ADB to help south Asia slow spread of livestock diseases

By A.Z.M Anas, Dhaka

- Last updated on GMT

A web-based regional information system will provide regular animal health results. Credit: sugar0607
A web-based regional information system will provide regular animal health results. Credit: sugar0607

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The Asian Development Bank (ADB) is to work with the Japan Fund for Poverty Reduction to help south Asian nations slow the spread of livestock diseases.

In India, livestock sector losses from foot-and-mouth disease alone are estimated at around US$4.5 billion a year, according to the ADB. And since 2007, Bangladesh’s poultry industry has suffered losses from avian flu amounting to US$500 million, according to the bank.

Under the initiative, the Japan fund will finance the establishment of a regional epidemiology centre in the Nepali capital Kathmandu to issue regular information on regional and national animal health issues.

Also, a coordination unit will be established in Nepal to manage regional animal health programmes. Its functions, ADB officials said, will be supported by laboratories in Bangladesh, India and Pakistan.

A web-based regional information system will be installed to issue regular animal health reports and public and private sector agencies will receive support to expand their expertise in disease diagnosis, surveillance, reporting and the investigation of disease outbreaks.

"The focus of the technical assistance is on establishing a framework for improved regional cooperation among south Asian countries in combating trans-boundary animal diseases,"​ explained Rezaul Khan, a senior natural resources and agriculture economist with the ADB’s south Asia department.

"Farm animals are an essential source of food and income, and are farmers’ only insurance against things like crop failure and medical expenses,"​ he added. "Stronger regional measures to monitor, prevent, and control disease outbreaks will help lift rural earnings, boost food security, and make it safer to trade livestock and livestock products across borders."​ Livestock accounts for almost a third of south Asia’s agricultural GDP, according to bank estimates. However, its specialists have been alarmed by the spread of animal diseases within and between south Asian countries, fuelled by a large informal trade in livestock and livestock products.

In Dhaka, Dr Mohammad Rafiqul Islam, a director of the South Asian Association for Regional Cooperation (SAARC) regional leading diagnostic laboratory, agreed, noting if south Asian countries coordinated their efforts, they could impede the spread of livestock diseases, while improving sanitary standards. "We’ve a cutting edge laboratory. We can share our expertise and experience with other countries in the region,"​ he told GlobalMeatNews.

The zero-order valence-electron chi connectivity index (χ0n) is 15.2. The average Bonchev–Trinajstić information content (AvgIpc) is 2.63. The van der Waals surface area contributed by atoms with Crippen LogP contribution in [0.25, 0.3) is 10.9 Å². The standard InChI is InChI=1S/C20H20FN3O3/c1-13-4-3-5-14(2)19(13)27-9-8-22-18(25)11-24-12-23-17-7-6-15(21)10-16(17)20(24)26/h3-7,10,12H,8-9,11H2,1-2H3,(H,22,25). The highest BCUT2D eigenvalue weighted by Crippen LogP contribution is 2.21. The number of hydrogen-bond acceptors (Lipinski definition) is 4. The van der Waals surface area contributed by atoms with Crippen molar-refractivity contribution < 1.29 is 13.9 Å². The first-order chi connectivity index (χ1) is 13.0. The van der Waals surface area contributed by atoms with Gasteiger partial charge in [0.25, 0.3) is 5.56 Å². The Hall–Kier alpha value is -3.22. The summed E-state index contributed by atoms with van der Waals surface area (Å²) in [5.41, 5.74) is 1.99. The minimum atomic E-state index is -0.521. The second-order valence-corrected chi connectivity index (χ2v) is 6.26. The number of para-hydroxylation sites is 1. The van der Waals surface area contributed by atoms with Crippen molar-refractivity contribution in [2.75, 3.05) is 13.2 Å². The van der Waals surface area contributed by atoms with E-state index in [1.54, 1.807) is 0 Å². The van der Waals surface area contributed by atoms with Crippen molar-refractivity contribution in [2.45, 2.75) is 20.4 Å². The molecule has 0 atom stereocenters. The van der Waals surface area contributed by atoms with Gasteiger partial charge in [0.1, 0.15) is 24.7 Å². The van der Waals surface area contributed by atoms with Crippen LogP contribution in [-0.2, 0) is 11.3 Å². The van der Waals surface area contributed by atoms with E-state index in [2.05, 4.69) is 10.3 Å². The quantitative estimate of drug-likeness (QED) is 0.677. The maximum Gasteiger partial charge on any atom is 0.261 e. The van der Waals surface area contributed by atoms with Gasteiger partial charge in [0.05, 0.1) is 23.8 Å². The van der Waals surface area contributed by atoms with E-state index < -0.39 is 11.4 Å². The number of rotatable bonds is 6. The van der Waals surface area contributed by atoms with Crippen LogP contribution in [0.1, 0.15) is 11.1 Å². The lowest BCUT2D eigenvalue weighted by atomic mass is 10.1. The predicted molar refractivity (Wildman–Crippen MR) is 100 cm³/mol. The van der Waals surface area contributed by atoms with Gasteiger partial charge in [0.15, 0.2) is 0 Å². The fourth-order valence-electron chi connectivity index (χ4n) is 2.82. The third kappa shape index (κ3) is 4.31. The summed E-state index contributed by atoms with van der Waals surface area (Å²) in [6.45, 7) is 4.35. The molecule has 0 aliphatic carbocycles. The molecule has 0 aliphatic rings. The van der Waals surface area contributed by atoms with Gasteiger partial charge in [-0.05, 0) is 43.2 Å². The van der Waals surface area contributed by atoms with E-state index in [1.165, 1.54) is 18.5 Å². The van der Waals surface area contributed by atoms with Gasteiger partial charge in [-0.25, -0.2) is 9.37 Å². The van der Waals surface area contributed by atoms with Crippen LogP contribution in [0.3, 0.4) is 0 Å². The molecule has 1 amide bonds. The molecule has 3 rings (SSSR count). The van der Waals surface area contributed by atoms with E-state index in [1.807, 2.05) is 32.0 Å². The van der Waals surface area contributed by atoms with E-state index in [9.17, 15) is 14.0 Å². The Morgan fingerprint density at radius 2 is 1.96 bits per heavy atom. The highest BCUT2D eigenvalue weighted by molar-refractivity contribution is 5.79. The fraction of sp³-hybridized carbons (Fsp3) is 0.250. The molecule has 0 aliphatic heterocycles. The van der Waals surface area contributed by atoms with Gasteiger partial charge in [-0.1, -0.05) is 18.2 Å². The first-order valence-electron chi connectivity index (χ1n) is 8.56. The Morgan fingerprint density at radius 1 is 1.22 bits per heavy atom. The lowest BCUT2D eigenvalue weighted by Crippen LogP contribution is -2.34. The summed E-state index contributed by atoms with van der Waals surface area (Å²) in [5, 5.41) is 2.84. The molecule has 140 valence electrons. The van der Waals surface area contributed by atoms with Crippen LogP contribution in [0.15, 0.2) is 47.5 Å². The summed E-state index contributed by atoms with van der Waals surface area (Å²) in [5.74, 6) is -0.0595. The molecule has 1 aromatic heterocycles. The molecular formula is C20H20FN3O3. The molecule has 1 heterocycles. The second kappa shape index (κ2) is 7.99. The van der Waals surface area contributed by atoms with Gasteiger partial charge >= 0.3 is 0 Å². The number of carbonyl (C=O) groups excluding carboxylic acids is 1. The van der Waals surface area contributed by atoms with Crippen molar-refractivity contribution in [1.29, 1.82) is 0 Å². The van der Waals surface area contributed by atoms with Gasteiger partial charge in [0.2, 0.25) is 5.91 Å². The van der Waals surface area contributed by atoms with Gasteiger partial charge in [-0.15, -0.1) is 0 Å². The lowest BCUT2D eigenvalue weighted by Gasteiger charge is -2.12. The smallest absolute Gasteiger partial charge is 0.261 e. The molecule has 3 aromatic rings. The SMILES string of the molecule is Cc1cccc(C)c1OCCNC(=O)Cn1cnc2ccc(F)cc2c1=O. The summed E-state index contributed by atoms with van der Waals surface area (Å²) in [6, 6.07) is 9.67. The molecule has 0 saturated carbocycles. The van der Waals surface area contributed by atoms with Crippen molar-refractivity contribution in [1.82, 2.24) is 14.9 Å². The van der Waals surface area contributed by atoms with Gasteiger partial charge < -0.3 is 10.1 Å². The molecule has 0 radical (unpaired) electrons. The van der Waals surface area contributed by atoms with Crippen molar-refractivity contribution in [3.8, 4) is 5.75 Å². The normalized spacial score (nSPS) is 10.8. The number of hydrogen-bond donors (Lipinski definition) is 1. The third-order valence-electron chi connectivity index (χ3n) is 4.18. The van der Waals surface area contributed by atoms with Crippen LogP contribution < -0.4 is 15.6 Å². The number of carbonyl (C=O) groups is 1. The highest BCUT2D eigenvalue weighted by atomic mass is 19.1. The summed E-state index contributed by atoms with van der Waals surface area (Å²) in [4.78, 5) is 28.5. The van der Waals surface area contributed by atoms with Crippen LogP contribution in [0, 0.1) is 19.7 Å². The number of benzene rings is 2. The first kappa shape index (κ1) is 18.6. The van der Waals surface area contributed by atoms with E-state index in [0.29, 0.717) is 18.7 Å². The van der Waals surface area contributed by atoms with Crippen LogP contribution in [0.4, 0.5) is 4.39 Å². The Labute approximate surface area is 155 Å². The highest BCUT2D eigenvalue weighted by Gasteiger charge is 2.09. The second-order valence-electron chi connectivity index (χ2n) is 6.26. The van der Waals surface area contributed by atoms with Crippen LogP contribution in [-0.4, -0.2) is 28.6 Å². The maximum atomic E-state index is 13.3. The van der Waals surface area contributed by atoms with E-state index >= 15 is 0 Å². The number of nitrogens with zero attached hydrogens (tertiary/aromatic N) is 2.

Khan added that as a key SAARC member, Bangladesh would also "benefit immensely from the technical assistance as the country is often seriously affected by animal diseases."

Each year, tens of thousands of cattle population in the country die or lose productivity after suffering from foot-and-mouth disease, said Dr Mohammad Nazrul Islam, director general of state-backed Bangladesh Livestock Research Institute (BLRI).

"This is a trans-boundary disease. We’re working on preventive measures,"​ he told GlobalMeatNews.

Dr Munzur Murshid Khan, secretary general of Bangladesh Poultry Industries Association, welcomed the initiative, saying it will help check further outbreak of avian flu.

If implemented properly, "This will be beneficial to 60,000 to 70,000 poultry farms around the country,"​ he told GlobalMeatNews.

The meat and livestock sector accounts for 17% of Bangladesh’s agricultural GDP. Under current Bangladesh growth plans, there should be annual demand for 7.5 million tonnes of meat by 2021.

A key goal of the two-year programme is to ensure south Asian countries comply with international sanitary and phytosanitary standards by 2016.

While the target appears to be ambitious, the ADB said in a project document made available to GlobalMeatNews: "Global experience shows that combating trans-boundary diseases requires regional initiatives rather than independent actions by each country. No single country will be able to control these high-impact TADs [trans-boundary animal diseases] effectively through isolated efforts."

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